Rather than seeing mindfulness as a complicated, time-consuming task to add to the to-do list, try to find time for reflection in your daily routine
The benefits of mindfulness are plentiful, yet sometimes the advice on how to live a more reflective life in a busy world can seem contradictory, with gurus offering enlightenment through complex and lengthy routines and exercises. The truth is that you can reach a state of gentle meditation without the need for prolonged spells of sitting still while the daily to-do list screams for your attention. Those must-do chores won’t go away, so why not combine them with a healthy dose of mindfulness and experience the best of both worlds?
Teacher, consultant and therapist Kathryn Lovewell is a passionate believer in the benefits of approaching routine activities with thoughtful love and attention. She delivers a training program in Mindful Self-Compassion, where participants are encouraged to practise mindfulness in daily life – essentially looking at everyday tasks in a new light. ‘Things like making your afternoon cup of tea or taking a hot morning shower are just perfect,’ she says.
It sounds easy enough, but where do you start? During the course Kathryn invites participants to get in the zone by choosing an activity they do every day. ‘Pick something you would usually do without thinking,’ she says. ‘Bring it to mind and visualise yourself doing it. Fully immerse yourself in it, pay attention to your senses and really savour the experience.’
There are many benefits – physical, mental and emotional – to be had by practising this method. In just a few minutes your mind becomes calmer, stress hormones are reduced and your body relaxes. By focusing on the here and now you move away from thoughts of situations that may be getting you down or causing stress. This helps to distance yourself from any unpleasant emotions that situation may be causing. And by embedding this fresh approach in your normal day-to-day routine you establish a new healthy habit that also brings the benefits of mindfulness.
Bank employee, Ruth Atkinson, has taken the mindful approach to washing up: ‘I’ve always been quite particular about washing the dishes,’ she says. ‘I like to do it “properly”, but have recently found it particularly therapeutic. I start with putting on my rubber gloves and like to soak up the fragrance of the washing-up liquid while swirling the water. I’m quite methodical, washing items in a particular order and working through from cutlery up to pans, lining everything up as I go. It feels so satisfying and soothing.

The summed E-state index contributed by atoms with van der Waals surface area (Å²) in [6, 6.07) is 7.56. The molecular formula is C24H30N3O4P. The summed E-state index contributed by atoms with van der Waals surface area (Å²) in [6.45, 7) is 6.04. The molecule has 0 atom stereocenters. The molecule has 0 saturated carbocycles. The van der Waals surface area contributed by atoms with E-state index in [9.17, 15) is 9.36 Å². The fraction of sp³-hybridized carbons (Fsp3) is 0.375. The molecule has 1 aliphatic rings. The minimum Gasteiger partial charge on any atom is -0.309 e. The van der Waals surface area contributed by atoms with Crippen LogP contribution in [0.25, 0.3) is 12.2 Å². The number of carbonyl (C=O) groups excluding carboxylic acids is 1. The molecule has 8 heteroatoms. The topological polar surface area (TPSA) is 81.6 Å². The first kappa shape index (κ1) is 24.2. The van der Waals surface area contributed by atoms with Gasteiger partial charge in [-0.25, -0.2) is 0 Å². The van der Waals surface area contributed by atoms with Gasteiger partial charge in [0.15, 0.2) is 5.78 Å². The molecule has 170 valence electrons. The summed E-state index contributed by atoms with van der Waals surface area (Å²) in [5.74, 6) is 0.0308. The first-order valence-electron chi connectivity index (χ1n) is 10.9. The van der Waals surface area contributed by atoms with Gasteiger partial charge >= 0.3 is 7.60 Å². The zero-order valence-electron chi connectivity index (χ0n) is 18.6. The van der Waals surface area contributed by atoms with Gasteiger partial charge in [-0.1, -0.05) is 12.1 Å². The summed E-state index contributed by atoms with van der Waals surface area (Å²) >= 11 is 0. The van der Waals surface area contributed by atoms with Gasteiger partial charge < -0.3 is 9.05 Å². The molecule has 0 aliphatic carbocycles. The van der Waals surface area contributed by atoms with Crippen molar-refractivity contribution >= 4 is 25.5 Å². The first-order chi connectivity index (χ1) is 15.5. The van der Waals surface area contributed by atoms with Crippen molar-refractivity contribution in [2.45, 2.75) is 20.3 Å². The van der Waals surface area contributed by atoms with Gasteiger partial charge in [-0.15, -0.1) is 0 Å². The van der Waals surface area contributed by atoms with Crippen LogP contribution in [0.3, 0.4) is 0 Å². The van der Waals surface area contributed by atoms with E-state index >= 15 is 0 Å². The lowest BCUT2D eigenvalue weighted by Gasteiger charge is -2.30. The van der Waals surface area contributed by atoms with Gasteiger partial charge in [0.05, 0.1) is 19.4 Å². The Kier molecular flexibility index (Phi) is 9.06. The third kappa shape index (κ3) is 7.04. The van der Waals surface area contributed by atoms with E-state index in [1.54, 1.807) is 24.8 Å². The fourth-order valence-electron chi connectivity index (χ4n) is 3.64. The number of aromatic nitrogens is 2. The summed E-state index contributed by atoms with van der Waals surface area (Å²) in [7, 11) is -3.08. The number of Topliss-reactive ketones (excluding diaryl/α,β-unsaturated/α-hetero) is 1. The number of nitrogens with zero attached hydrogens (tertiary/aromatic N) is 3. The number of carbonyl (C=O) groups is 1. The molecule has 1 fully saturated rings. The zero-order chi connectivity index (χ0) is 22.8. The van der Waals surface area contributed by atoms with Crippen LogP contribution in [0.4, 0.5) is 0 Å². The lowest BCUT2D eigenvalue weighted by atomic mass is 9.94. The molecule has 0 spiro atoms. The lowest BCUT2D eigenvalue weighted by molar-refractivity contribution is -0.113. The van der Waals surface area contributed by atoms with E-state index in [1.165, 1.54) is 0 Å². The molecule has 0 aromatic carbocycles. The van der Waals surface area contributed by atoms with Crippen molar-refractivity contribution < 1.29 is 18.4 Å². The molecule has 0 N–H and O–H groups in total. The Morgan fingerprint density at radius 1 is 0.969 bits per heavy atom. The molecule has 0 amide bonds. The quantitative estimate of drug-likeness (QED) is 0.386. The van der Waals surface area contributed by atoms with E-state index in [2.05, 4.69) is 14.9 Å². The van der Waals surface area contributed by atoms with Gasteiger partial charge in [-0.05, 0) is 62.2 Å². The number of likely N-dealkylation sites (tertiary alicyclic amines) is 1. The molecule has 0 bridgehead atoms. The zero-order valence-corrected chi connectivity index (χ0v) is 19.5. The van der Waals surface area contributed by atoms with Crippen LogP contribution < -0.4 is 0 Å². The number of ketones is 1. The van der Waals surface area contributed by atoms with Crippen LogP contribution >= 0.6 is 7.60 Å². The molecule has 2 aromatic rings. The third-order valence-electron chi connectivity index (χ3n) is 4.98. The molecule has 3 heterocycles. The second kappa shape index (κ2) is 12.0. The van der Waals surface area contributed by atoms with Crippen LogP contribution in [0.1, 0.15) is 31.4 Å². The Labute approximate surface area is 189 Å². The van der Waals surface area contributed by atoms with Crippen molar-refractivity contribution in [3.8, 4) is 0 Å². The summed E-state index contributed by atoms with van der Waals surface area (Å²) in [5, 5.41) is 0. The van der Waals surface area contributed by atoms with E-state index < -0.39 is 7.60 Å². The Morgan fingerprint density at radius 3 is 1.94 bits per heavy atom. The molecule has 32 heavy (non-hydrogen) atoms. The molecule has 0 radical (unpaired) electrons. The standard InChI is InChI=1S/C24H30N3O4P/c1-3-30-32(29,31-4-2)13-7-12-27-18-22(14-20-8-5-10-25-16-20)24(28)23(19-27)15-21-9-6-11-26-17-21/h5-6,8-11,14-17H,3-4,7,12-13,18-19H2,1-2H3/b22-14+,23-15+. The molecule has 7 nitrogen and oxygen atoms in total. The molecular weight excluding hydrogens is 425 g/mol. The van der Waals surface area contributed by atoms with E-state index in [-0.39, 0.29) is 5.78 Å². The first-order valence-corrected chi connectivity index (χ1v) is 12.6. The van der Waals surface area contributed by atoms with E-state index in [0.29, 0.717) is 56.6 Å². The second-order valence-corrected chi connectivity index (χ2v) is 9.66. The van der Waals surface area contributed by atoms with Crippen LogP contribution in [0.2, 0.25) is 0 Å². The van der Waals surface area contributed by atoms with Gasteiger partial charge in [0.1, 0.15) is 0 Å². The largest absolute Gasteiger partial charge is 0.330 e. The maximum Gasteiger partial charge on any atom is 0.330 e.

‘Even if the family are in the kitchen, it’s something I like to do in silence. It’s become a ritual and I always finish by burning some incense. It’s as though I’m “putting the kitchen to bed” after the evening meal,’ she says. ‘The kitchen window looks out onto the garden, which my dad takes great pride in keeping beautiful, and I pause regularly to take a good look at it. I love noticing the changes from day to day – it rained heavily one day last week and the flowers seemed more vibrant afterwards. It’s nice to chat to my dad later about what I’ve noticed. He seems to appreciate this and that’s a lovely bonding experience in itself.’
A soothing ritual, the beauty of nature, precious bonding time and a chore ticked off. Almost makes you want to reach for the Marigolds, doesn’t it?
NOW IT’S YOUR TURN
Start by choosing an everyday activity. Keep it simple. It could be brushing your teeth, preparing breakfast or, like Ruth, washing up after a meal. Here we’re using the example of hanging out the laundry:
Before you get started, take three deep breaths: in through your nose, filling your lungs with air and pushing out your belly, before slowly exhaling through your mouth as though you are gently blowing out a candle.
Notice the shapes your arms make as you take each garment out of the laundry basket and hang it onto the line. Is your back straight or slightly bent as you lift?
Watch how blouses, T-shirts and even socks move with the wind. Now look around you. What else is happening in your yard, garden or on the balcony? Are there leaves on the ground, clouds in the sky? Can you see any birds or wildlife?
Can you make out the fragrance of your cleaner or fabric softener? And what other scents are competing with it?
Is there dew in the air that’s fallen onto your lips? What sensation does it bring?
What sounds can you hear? The whoosh of freshly laundered sheets taken up by the wind? Is there traffic noise in the background? Tune in to what’s around you.
Finish with three long, slow, deep breaths, as before. Close your eyes for a moment. Pause to check how you feel in that moment before continuing with the rest of your day.